If you're looking for an education of the unsentimental variety, a crash course is available right now. In the National's two new productions, various ingénues learn lessons of a sexual but anti-romantic nature (and I'm not talking about Alan Bennett's History Boys). What is most startling about the 18th-century French playwright Marivaux is how he took commedia dell'arte japes and twisted them, bringing serious nastiness into his protagonists' game-playing.
Thus, The False Servant doesn't end with a happy marriage - though the château in Jonathan Kent's staging is decorated with wedding garlands. The plot sounds, in outline, like a rom-com with echoes of Twelfth Night and As You Like It. A young lady (played by lithe Nancy Carroll) disguises herself as a gallant or chevalier and teasingly woos a countess (Charlotte Rampling). In doing so, the she-chevalier is laddishly bonding with and checking out her own suitor, Lélio. However, Anthony Calf's Lélio is a two-timing, avaricious cad, and her manservant, Trevelin, is no loyal sidekick, either. Played by a sneering Adrian Scarborough, he's a blackmailing rogue who demands sexual favours. In turn, the she-chevalier becomes a cruelly domineering seducer before leaving the countess high and dry, sadder and wiser.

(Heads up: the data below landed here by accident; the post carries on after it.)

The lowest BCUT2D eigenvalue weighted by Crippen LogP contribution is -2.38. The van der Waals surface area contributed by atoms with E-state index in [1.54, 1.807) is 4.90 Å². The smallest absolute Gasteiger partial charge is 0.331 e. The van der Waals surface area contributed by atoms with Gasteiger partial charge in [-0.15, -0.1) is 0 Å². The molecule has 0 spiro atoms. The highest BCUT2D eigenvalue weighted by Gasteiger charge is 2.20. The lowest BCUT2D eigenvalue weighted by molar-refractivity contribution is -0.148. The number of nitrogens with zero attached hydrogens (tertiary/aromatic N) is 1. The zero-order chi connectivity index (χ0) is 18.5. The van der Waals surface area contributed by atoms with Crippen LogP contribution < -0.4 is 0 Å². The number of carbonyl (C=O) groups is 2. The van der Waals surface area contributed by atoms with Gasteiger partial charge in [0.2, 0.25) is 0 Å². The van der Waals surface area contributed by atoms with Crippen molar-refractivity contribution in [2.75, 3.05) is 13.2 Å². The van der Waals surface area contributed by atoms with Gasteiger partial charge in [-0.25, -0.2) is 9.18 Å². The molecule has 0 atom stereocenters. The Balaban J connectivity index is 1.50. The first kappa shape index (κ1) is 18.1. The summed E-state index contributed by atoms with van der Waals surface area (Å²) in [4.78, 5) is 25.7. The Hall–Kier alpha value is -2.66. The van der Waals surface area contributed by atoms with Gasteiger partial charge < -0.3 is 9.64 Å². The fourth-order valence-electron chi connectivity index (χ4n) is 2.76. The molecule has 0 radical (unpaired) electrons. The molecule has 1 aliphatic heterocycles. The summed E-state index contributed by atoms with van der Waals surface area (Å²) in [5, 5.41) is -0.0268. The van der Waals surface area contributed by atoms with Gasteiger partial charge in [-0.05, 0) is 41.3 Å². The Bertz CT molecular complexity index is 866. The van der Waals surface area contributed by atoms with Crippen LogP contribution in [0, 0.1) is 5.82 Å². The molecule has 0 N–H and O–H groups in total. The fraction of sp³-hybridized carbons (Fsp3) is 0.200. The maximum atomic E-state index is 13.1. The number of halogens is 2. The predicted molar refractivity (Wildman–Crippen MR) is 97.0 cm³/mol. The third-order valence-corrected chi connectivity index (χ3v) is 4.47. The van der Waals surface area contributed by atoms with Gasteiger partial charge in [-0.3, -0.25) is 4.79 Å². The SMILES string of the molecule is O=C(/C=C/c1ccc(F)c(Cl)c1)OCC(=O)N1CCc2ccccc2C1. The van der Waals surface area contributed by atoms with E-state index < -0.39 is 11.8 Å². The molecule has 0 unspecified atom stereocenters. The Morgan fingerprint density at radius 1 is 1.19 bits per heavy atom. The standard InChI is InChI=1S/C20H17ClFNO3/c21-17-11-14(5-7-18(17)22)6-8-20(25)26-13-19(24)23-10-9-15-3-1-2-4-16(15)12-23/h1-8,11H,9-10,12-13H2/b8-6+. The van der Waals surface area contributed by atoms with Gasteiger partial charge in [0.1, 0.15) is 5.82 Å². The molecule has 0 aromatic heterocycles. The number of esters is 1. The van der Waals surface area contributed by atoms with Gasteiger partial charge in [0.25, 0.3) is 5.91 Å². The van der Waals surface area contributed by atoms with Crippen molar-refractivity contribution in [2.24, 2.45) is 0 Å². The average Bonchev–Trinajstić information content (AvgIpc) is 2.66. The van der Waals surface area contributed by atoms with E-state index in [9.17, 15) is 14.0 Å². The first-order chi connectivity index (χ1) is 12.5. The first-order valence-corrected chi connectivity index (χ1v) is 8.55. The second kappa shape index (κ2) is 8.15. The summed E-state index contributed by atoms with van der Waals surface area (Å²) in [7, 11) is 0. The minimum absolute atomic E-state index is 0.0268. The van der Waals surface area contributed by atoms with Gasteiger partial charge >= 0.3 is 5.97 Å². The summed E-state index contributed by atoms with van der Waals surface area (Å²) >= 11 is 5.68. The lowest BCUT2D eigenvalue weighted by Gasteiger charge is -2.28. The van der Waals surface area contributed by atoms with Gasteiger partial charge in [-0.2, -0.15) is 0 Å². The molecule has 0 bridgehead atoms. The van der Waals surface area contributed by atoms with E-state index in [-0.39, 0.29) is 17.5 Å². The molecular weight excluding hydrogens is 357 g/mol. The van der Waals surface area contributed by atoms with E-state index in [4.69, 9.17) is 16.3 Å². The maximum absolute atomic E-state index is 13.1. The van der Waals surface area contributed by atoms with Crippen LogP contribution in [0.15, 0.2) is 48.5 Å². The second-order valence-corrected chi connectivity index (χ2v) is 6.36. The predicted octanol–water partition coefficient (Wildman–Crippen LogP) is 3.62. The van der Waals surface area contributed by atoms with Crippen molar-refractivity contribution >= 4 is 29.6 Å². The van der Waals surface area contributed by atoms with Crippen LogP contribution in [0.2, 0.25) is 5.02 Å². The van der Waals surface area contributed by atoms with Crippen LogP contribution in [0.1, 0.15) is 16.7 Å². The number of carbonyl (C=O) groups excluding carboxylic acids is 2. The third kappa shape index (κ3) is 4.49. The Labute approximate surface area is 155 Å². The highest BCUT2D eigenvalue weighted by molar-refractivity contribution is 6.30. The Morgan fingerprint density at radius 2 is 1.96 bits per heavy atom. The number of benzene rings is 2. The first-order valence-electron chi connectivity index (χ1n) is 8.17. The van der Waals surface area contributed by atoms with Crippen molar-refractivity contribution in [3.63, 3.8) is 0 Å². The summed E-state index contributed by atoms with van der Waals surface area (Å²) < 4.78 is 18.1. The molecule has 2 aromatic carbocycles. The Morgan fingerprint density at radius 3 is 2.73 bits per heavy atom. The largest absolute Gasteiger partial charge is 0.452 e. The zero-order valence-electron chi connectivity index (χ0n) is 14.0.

Paul Brown's set is a decayed rococo hall fashioned entirely from glass. Everyone stares in the tarnished mirrors as if self-absorbed, but also estranged by their own duplicity. The costumes, meanwhile, are mid-20th century with Carroll looking like some Noël Coward dream-boy in black tie. Martin Crimp's new translation is scattered with contemporary phrases too, and everybody's materialistic amorality seems horribly modern.
This staging is not as deeply disturbing as Neil Bartlett's recent productions of Marivaux. The threats of violence are never quite convincing, and Carroll glides just too smoothly through the role-playing. However, her androgyny is unsettling, Rampling exudes vulnerability in spite of her swish, authoritative air, and you can feel the irresistible pull the youth exerts on her.